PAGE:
September Girls’ Dark Storm
Two years after their formation, Dublin-based gloom rockers September Girls have released their debut, Cursing the Sea. A collection of uptempo, minor-key tracks, Sea keeps things short and to the point: most tracks are under three minutes. Just enough time to comfortably wallow without drowning.
The Girls have a dark ’60s sound, the bad side of the acid trip, complete with hypnotizing organs a la the Doors, if the Doors were also part Smiths and part Bauhaus. Their dour spirit can be attributed to a love gone wrong, a betrayal, a cheat, a gossip, all of whom receive their due. None of the songs veer too far from this, the Girls’ stylistic center, but the benefit of establishing their distinct identifiable sound outweighs the occasional feeling of repetition that can follow from track to track.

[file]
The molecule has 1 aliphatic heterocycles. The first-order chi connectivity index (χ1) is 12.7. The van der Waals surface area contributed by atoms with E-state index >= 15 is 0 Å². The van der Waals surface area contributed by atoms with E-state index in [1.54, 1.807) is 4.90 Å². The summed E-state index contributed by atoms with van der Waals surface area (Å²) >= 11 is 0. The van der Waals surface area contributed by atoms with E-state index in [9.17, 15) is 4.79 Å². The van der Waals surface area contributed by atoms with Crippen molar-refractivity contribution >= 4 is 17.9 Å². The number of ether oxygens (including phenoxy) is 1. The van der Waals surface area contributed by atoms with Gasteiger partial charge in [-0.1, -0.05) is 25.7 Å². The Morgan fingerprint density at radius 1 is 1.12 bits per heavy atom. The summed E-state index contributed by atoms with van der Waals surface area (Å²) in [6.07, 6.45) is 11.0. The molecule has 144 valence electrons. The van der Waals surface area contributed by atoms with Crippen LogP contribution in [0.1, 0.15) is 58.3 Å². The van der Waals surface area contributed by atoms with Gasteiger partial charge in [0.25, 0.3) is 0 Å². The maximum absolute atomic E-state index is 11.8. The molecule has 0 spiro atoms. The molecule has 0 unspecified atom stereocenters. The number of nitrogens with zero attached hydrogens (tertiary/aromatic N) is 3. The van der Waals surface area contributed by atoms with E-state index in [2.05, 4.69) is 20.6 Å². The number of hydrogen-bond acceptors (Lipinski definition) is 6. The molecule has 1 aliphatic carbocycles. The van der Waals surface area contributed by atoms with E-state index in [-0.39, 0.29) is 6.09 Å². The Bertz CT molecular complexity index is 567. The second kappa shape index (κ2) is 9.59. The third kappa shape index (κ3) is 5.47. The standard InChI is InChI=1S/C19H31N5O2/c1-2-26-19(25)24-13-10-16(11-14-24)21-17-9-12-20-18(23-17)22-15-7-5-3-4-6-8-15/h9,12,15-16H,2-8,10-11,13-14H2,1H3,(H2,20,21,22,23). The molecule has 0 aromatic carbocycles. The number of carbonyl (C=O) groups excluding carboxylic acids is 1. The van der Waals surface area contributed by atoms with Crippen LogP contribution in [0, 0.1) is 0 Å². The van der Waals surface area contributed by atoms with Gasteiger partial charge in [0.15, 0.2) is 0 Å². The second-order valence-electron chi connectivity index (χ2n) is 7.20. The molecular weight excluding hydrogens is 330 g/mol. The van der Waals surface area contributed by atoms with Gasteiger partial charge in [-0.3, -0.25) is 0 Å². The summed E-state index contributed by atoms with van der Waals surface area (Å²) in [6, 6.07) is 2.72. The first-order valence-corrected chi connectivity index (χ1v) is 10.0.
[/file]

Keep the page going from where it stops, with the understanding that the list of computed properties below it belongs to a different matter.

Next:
With the vocals low in the mix and the fuzzed guitars and bass up front, every song has a lo-fi feel, as if heard through a wall or from down a well. “Left Behind” uses a faraway echoey vocal in harmonies layered over a rumbling tempo for a hunted, haunting feel used again in “Green-Eyed.” The loose jangle of “Heartbeats” embraces garage pop where “Ships” goes full gloom with grungy drums and bass driving the boat. The surprise of the album is the catchy “Someone New,” a spirited and fun track that shares some DNA with the best of go-go.
Cursing the Sea is a mission statement. This is what September Girls does and the band does it well. You’re either on board or you’re not. The exciting part will be to see how the band expands or morphs the sound — if they do at all — in their sophomore release.